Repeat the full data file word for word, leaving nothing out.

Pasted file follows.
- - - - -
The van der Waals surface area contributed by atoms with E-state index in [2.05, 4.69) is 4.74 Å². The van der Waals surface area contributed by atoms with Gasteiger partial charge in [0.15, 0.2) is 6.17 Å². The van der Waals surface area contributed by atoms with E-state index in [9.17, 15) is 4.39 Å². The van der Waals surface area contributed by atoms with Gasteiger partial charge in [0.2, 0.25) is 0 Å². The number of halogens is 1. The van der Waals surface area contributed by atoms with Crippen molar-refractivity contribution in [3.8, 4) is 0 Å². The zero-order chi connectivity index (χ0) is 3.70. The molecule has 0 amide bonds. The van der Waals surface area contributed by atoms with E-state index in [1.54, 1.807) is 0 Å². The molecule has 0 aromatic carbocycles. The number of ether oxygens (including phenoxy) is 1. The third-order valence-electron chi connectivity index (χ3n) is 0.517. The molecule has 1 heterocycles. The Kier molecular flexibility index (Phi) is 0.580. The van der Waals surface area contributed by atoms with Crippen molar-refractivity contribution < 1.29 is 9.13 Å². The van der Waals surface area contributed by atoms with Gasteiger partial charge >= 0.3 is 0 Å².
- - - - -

The van der Waals surface area contributed by atoms with E-state index in [2.05, 4.69) is 4.74 Å². The van der Waals surface area contributed by atoms with Gasteiger partial charge in [0.15, 0.2) is 6.17 Å². The van der Waals surface area contributed by atoms with E-state index in [9.17, 15) is 4.39 Å². The van der Waals surface area contributed by atoms with Gasteiger partial charge in [0.2, 0.25) is 0 Å². The number of halogens is 1. The van der Waals surface area contributed by atoms with Crippen molar-refractivity contribution in [3.8, 4) is 0 Å². The zero-order chi connectivity index (χ0) is 3.70. The molecule has 0 amide bonds. The van der Waals surface area contributed by atoms with E-state index in [1.54, 1.807) is 0 Å². The molecule has 0 aromatic carbocycles. The number of ether oxygens (including phenoxy) is 1. The third-order valence-electron chi connectivity index (χ3n) is 0.517. The molecule has 1 heterocycles. The Kier molecular flexibility index (Phi) is 0.580. The van der Waals surface area contributed by atoms with Crippen molar-refractivity contribution < 1.29 is 9.13 Å². The van der Waals surface area contributed by atoms with Gasteiger partial charge >= 0.3 is 0 Å².